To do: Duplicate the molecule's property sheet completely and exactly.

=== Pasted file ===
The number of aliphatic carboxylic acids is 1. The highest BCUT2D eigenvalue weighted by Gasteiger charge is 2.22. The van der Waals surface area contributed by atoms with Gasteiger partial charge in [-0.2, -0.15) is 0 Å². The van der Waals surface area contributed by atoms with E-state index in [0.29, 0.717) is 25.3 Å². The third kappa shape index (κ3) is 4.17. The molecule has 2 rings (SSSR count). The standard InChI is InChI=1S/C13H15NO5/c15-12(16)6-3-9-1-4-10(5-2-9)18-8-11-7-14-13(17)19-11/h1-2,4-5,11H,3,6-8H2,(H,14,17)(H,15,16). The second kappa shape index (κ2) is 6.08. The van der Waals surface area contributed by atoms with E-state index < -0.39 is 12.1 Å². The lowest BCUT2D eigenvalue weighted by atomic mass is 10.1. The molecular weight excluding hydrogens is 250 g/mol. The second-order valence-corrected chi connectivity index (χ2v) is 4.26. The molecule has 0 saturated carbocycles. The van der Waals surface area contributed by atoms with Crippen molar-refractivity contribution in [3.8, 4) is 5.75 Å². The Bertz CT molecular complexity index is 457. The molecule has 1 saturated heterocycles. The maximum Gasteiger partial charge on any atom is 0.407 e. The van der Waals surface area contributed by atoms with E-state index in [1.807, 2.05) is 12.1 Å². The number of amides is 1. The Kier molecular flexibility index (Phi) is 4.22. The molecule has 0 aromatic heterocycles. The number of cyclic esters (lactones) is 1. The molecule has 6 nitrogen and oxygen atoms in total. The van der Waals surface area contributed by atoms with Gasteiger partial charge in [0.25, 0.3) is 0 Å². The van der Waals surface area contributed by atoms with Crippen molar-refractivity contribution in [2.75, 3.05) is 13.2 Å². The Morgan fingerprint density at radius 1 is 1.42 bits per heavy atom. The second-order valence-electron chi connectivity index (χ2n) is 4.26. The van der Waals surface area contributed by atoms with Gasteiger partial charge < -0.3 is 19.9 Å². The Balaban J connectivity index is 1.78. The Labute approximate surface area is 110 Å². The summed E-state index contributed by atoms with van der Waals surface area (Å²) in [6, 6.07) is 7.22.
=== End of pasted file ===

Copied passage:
The number of aliphatic carboxylic acids is 1. The highest BCUT2D eigenvalue weighted by Gasteiger charge is 2.22. The van der Waals surface area contributed by atoms with Gasteiger partial charge in [-0.2, -0.15) is 0 Å². The van der Waals surface area contributed by atoms with E-state index in [0.29, 0.717) is 25.3 Å². The third kappa shape index (κ3) is 4.17. The molecule has 2 rings (SSSR count). The standard InChI is InChI=1S/C13H15NO5/c15-12(16)6-3-9-1-4-10(5-2-9)18-8-11-7-14-13(17)19-11/h1-2,4-5,11H,3,6-8H2,(H,14,17)(H,15,16). The second kappa shape index (κ2) is 6.08. The van der Waals surface area contributed by atoms with E-state index < -0.39 is 12.1 Å². The lowest BCUT2D eigenvalue weighted by atomic mass is 10.1. The molecular weight excluding hydrogens is 250 g/mol. The second-order valence-corrected chi connectivity index (χ2v) is 4.26. The molecule has 0 saturated carbocycles. The van der Waals surface area contributed by atoms with Crippen molar-refractivity contribution in [3.8, 4) is 5.75 Å². The Bertz CT molecular complexity index is 457. The molecule has 1 saturated heterocycles. The maximum Gasteiger partial charge on any atom is 0.407 e. The van der Waals surface area contributed by atoms with E-state index in [1.807, 2.05) is 12.1 Å². The number of amides is 1. The Kier molecular flexibility index (Phi) is 4.22. The molecule has 0 aromatic heterocycles. The number of cyclic esters (lactones) is 1. The molecule has 6 nitrogen and oxygen atoms in total. The van der Waals surface area contributed by atoms with Gasteiger partial charge in [0.25, 0.3) is 0 Å². The van der Waals surface area contributed by atoms with Crippen molar-refractivity contribution in [2.75, 3.05) is 13.2 Å². The Morgan fingerprint density at radius 1 is 1.42 bits per heavy atom. The second-order valence-electron chi connectivity index (χ2n) is 4.26. The van der Waals surface area contributed by atoms with Gasteiger partial charge < -0.3 is 19.9 Å². The Balaban J connectivity index is 1.78. The Labute approximate surface area is 110 Å². The summed E-state index contributed by atoms with van der Waals surface area (Å²) in [6, 6.07) is 7.22.